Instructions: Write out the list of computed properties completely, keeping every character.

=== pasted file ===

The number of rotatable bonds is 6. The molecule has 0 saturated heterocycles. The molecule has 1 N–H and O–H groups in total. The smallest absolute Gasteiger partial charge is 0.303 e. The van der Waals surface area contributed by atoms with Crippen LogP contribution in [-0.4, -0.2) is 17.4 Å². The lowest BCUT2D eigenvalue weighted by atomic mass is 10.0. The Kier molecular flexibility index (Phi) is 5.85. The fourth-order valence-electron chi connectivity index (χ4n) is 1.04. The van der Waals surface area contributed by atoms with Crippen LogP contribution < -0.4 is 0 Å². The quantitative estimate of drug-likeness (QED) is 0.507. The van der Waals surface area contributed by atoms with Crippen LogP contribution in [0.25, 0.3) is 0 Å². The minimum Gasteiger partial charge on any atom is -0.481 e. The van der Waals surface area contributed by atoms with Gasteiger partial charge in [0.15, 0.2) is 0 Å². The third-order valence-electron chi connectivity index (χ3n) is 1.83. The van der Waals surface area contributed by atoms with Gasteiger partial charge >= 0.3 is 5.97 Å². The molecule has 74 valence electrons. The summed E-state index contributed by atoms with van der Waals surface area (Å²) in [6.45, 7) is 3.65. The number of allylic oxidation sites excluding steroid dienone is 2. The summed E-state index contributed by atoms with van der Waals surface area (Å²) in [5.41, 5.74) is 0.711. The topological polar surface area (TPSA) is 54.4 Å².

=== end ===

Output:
The number of rotatable bonds is 6. The molecule has 0 saturated heterocycles. The molecule has 1 N–H and O–H groups in total. The smallest absolute Gasteiger partial charge is 0.303 e. The van der Waals surface area contributed by atoms with Crippen LogP contribution in [-0.4, -0.2) is 17.4 Å². The lowest BCUT2D eigenvalue weighted by atomic mass is 10.0. The Kier molecular flexibility index (Phi) is 5.85. The fourth-order valence-electron chi connectivity index (χ4n) is 1.04. The van der Waals surface area contributed by atoms with Crippen LogP contribution < -0.4 is 0 Å². The quantitative estimate of drug-likeness (QED) is 0.507. The van der Waals surface area contributed by atoms with Crippen LogP contribution in [0.25, 0.3) is 0 Å². The minimum Gasteiger partial charge on any atom is -0.481 e. The van der Waals surface area contributed by atoms with Gasteiger partial charge in [0.15, 0.2) is 0 Å². The third-order valence-electron chi connectivity index (χ3n) is 1.83. The van der Waals surface area contributed by atoms with Gasteiger partial charge >= 0.3 is 5.97 Å². The molecule has 74 valence electrons. The summed E-state index contributed by atoms with van der Waals surface area (Å²) in [6.45, 7) is 3.65. The number of allylic oxidation sites excluding steroid dienone is 2. The summed E-state index contributed by atoms with van der Waals surface area (Å²) in [5.41, 5.74) is 0.711. The topological polar surface area (TPSA) is 54.4 Å².